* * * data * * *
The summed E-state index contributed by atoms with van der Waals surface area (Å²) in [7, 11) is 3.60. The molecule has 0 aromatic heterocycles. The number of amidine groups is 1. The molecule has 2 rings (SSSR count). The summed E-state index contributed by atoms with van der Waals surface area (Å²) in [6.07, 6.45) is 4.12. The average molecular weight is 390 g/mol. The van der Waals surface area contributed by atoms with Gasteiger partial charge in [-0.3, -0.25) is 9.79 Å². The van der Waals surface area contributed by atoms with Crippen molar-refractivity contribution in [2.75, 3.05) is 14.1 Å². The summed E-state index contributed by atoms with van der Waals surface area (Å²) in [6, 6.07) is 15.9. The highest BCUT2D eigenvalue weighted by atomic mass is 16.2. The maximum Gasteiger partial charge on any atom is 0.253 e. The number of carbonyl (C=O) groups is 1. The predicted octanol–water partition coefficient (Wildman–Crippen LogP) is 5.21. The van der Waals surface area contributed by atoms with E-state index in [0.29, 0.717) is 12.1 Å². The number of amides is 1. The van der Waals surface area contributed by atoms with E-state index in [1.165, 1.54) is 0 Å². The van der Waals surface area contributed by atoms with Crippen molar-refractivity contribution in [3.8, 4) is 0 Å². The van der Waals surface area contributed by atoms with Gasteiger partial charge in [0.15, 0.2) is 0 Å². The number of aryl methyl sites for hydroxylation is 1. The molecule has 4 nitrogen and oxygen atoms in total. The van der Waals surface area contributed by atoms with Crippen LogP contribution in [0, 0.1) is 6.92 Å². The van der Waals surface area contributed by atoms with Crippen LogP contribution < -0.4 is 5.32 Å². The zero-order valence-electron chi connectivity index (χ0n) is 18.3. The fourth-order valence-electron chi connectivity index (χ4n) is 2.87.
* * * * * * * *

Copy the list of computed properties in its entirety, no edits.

The summed E-state index contributed by atoms with van der Waals surface area (Å²) in [7, 11) is 3.60. The molecule has 0 aromatic heterocycles. The number of amidine groups is 1. The molecule has 2 rings (SSSR count). The summed E-state index contributed by atoms with van der Waals surface area (Å²) in [6.07, 6.45) is 4.12. The average molecular weight is 390 g/mol. The van der Waals surface area contributed by atoms with Gasteiger partial charge in [-0.3, -0.25) is 9.79 Å². The van der Waals surface area contributed by atoms with Crippen molar-refractivity contribution in [2.75, 3.05) is 14.1 Å². The summed E-state index contributed by atoms with van der Waals surface area (Å²) in [6, 6.07) is 15.9. The highest BCUT2D eigenvalue weighted by atomic mass is 16.2. The maximum Gasteiger partial charge on any atom is 0.253 e. The number of carbonyl (C=O) groups is 1. The predicted octanol–water partition coefficient (Wildman–Crippen LogP) is 5.21. The van der Waals surface area contributed by atoms with E-state index in [0.29, 0.717) is 12.1 Å². The number of amides is 1. The van der Waals surface area contributed by atoms with E-state index in [1.165, 1.54) is 0 Å². The van der Waals surface area contributed by atoms with Crippen molar-refractivity contribution in [3.8, 4) is 0 Å². The van der Waals surface area contributed by atoms with Gasteiger partial charge in [0.15, 0.2) is 0 Å². The number of aryl methyl sites for hydroxylation is 1. The molecule has 4 nitrogen and oxygen atoms in total. The van der Waals surface area contributed by atoms with Crippen LogP contribution in [0, 0.1) is 6.92 Å². The van der Waals surface area contributed by atoms with Crippen LogP contribution < -0.4 is 5.32 Å². The zero-order valence-electron chi connectivity index (χ0n) is 18.3. The fourth-order valence-electron chi connectivity index (χ4n) is 2.87.